The religious order at the centre of the Tuam babies burial scandal has been paid €43.5m over the past 10 years by the private hospital group it runs.
Accounts for Bon Secours Health System Ltd reveal the payments were made to Bon Secours Sisters Ireland in respect of the leasing of buildings and interest on loans advanced by the order. The payments mean that, unlike many other religious orders in Ireland, the Bon Secours Sisters are in rude financial health.
However, the order has refused to say what it does with the money paid to it by the hospital group.
Its finances have come under sharp focus in recent days, with calls made in the Dáil and the Seanad for the order's resources to be made available to survivors of the Tuam home and relatives of those who died.
The order operated a mother and baby home in the Co Galway town between 1925 and 1961. Historian Catherine Corless believes the remains of almost 800 children may have been buried in underground chambers at the property.
Bon Secours Health System Ltd has private hospitals in Dublin, Cork, Galway, Limerick and Tralee, as well as a private clinic in Cavan and a care village in Cork.
Its most recent set of accounts, for 2015, showed a payment of just under €4m was made to the order that year in respect of the leasing of buildings and interest on loans.
The accounts also revealed the hospital group generated a profit of €2.3m.
The order refused to discuss its finances when questions on the issue were posed by the Irish Independent. "The Bon Secours have no comment to make on the financial questions," it said in a statement.
The refusal to comment means it remains unclear whether the order would consider making a financial contribution to survivors of the Tuam home or their relatives.
It is also unclear if the order will consider assisting financially with anticipated efforts to identify the remains discovered by the Mother and Baby Home Commission in Tuam.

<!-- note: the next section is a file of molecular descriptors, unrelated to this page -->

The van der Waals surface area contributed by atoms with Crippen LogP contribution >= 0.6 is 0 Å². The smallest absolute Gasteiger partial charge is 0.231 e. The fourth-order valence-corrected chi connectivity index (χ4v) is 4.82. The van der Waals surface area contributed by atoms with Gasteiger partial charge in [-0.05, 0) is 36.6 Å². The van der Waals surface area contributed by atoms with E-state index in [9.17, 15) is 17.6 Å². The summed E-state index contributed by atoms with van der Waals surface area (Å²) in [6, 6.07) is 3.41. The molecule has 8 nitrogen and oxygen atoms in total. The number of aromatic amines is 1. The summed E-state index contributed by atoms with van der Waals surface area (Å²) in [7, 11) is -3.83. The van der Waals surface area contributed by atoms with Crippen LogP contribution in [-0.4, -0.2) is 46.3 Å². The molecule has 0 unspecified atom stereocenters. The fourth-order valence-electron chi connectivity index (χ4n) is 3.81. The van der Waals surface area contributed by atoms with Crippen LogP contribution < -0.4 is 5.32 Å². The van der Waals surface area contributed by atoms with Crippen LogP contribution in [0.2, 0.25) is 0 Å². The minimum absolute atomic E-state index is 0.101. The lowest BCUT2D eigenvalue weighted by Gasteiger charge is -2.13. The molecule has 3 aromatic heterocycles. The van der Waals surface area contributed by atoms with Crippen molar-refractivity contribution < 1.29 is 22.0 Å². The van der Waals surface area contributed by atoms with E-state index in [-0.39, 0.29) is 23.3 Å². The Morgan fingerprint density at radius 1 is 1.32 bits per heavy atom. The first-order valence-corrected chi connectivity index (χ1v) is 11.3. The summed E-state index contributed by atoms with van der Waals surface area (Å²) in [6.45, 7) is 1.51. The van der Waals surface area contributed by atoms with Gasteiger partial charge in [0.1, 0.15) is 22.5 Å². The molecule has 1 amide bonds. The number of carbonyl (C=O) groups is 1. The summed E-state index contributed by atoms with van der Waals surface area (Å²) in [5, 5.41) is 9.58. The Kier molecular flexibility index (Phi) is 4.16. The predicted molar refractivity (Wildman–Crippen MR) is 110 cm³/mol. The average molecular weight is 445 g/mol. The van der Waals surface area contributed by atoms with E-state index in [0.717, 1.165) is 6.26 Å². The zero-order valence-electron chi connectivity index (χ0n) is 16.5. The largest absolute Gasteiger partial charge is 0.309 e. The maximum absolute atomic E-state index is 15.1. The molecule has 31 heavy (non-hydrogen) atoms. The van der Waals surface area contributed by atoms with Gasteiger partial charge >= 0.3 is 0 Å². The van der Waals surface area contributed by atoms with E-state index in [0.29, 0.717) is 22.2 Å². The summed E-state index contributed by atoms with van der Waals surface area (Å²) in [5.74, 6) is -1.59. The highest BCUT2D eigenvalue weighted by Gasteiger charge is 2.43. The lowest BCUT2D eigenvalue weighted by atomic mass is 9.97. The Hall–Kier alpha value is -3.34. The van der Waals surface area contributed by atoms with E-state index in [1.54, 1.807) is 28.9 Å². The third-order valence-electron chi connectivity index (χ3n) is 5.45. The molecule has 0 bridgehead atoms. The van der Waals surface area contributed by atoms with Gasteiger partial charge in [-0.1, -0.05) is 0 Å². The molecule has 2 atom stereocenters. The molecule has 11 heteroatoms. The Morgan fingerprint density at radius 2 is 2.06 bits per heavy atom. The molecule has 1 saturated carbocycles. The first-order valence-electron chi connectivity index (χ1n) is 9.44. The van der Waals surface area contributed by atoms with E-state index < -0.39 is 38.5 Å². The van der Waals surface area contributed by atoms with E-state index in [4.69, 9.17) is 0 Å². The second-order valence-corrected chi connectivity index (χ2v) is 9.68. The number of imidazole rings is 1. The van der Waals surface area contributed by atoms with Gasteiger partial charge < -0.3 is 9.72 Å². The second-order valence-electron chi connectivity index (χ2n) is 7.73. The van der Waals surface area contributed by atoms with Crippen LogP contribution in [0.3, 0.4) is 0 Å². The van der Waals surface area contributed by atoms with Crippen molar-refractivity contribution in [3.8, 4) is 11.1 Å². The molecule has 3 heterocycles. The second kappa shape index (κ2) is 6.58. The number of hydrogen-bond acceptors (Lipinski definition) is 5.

The order said it was co-operating with the commission, but declined to go into specifics.
"The order is co-operating fully with it, which means that we cannot comment on any aspect of it as to do so would be to commit an offence," the statement said.
Notes in the Bon Secours Health System Ltd financial accounts indicate there are plans for significant investment in the group of hospitals in the coming years. Some €9m was spent upgrading facilities in 2015 and further investment of up to €150m is planned by 2020.
The hospital group catered for almost 100,000 patients in 2015 and employed 350 medical consultants and over 2,700 additional personnel.
In the Dáil this week, People Before Profit TD Bríd Smith called for the order to be disbanded and its resources used to compensate families involved and to provide memorial services for the children buried in Tuam and other homes.
In the Seanad, Sinn Féin senator Máire Devine said profits from the hospital group "need to be given back to the Irish people and to the women and children who were so dreadfully treated".
However, Maeve O'Rourke, the legal advisor to the Clann, a group assisting people give evidence to the commission, said compensation was not on its agenda at present.
Ms O'Rourke said access to records and archives was the key concern. "What people want right now is access to information and there are major concerns about the secrecy surrounding the commission of investigation," she said.